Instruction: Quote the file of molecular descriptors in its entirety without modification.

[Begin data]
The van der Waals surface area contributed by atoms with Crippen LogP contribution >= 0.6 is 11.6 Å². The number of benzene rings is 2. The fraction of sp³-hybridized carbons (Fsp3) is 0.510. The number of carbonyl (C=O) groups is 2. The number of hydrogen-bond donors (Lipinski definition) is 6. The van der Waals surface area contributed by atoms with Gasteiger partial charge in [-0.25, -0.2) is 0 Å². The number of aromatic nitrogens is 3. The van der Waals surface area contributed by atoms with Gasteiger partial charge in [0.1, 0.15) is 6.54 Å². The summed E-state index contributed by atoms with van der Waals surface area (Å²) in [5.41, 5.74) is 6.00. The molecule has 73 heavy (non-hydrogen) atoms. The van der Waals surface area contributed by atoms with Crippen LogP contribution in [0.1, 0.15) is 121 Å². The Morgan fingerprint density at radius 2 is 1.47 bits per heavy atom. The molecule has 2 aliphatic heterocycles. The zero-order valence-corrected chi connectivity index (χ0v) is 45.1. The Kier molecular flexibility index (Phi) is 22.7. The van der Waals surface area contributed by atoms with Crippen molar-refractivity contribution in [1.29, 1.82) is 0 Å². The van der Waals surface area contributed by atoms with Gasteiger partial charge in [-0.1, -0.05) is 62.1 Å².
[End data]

The van der Waals surface area contributed by atoms with Crippen LogP contribution >= 0.6 is 11.6 Å². The number of benzene rings is 2. The fraction of sp³-hybridized carbons (Fsp3) is 0.510. The number of carbonyl (C=O) groups is 2. The number of hydrogen-bond donors (Lipinski definition) is 6. The van der Waals surface area contributed by atoms with Gasteiger partial charge in [-0.25, -0.2) is 0 Å². The number of aromatic nitrogens is 3. The van der Waals surface area contributed by atoms with Gasteiger partial charge in [0.1, 0.15) is 6.54 Å². The summed E-state index contributed by atoms with van der Waals surface area (Å²) in [5.41, 5.74) is 6.00. The molecule has 73 heavy (non-hydrogen) atoms. The van der Waals surface area contributed by atoms with Crippen LogP contribution in [0.1, 0.15) is 121 Å². The Morgan fingerprint density at radius 2 is 1.47 bits per heavy atom. The molecule has 2 aliphatic heterocycles. The zero-order valence-corrected chi connectivity index (χ0v) is 45.1. The Kier molecular flexibility index (Phi) is 22.7. The van der Waals surface area contributed by atoms with Crippen molar-refractivity contribution in [1.29, 1.82) is 0 Å². The van der Waals surface area contributed by atoms with Gasteiger partial charge in [-0.1, -0.05) is 62.1 Å².